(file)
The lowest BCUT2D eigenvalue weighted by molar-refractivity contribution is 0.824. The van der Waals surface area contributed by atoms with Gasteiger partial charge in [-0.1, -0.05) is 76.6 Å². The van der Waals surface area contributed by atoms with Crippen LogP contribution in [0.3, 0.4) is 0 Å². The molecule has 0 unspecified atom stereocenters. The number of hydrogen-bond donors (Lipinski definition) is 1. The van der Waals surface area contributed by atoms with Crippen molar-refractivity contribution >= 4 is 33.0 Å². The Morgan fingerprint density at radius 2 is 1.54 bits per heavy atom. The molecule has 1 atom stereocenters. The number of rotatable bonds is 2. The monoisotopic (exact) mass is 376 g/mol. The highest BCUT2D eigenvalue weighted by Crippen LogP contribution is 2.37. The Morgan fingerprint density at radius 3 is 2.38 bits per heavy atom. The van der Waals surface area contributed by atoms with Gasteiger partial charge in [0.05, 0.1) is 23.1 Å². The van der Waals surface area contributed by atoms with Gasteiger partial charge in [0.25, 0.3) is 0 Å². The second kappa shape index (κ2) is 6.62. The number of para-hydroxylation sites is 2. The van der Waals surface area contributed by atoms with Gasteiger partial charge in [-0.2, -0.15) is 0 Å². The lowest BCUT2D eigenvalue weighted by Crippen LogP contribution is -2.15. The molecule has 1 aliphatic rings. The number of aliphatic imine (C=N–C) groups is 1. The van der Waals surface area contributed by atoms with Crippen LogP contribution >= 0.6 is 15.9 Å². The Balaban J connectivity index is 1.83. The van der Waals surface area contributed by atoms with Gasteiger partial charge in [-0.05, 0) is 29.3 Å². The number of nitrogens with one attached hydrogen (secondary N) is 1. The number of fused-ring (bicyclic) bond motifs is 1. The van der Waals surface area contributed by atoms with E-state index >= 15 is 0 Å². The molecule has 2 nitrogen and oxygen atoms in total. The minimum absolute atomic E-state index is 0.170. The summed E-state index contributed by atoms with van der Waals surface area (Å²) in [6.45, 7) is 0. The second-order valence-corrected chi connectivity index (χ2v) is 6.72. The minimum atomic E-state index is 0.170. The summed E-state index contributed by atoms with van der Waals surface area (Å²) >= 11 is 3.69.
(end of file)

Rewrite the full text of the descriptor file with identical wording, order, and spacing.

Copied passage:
The lowest BCUT2D eigenvalue weighted by molar-refractivity contribution is 0.824. The van der Waals surface area contributed by atoms with Gasteiger partial charge in [-0.1, -0.05) is 76.6 Å². The van der Waals surface area contributed by atoms with Crippen LogP contribution in [0.3, 0.4) is 0 Å². The molecule has 0 unspecified atom stereocenters. The number of hydrogen-bond donors (Lipinski definition) is 1. The van der Waals surface area contributed by atoms with Crippen molar-refractivity contribution >= 4 is 33.0 Å². The Morgan fingerprint density at radius 2 is 1.54 bits per heavy atom. The molecule has 1 atom stereocenters. The number of rotatable bonds is 2. The monoisotopic (exact) mass is 376 g/mol. The highest BCUT2D eigenvalue weighted by Crippen LogP contribution is 2.37. The Morgan fingerprint density at radius 3 is 2.38 bits per heavy atom. The van der Waals surface area contributed by atoms with Gasteiger partial charge in [0.05, 0.1) is 23.1 Å². The van der Waals surface area contributed by atoms with Gasteiger partial charge in [0.25, 0.3) is 0 Å². The second kappa shape index (κ2) is 6.62. The number of para-hydroxylation sites is 2. The van der Waals surface area contributed by atoms with Gasteiger partial charge in [-0.2, -0.15) is 0 Å². The lowest BCUT2D eigenvalue weighted by Crippen LogP contribution is -2.15. The molecule has 1 aliphatic rings. The number of aliphatic imine (C=N–C) groups is 1. The van der Waals surface area contributed by atoms with Crippen LogP contribution >= 0.6 is 15.9 Å². The Balaban J connectivity index is 1.83. The van der Waals surface area contributed by atoms with Gasteiger partial charge in [-0.05, 0) is 29.3 Å². The number of nitrogens with one attached hydrogen (secondary N) is 1. The number of fused-ring (bicyclic) bond motifs is 1. The van der Waals surface area contributed by atoms with E-state index >= 15 is 0 Å². The molecule has 2 nitrogen and oxygen atoms in total. The minimum absolute atomic E-state index is 0.170. The summed E-state index contributed by atoms with van der Waals surface area (Å²) in [6.45, 7) is 0. The second-order valence-corrected chi connectivity index (χ2v) is 6.72. The minimum atomic E-state index is 0.170. The summed E-state index contributed by atoms with van der Waals surface area (Å²) >= 11 is 3.69.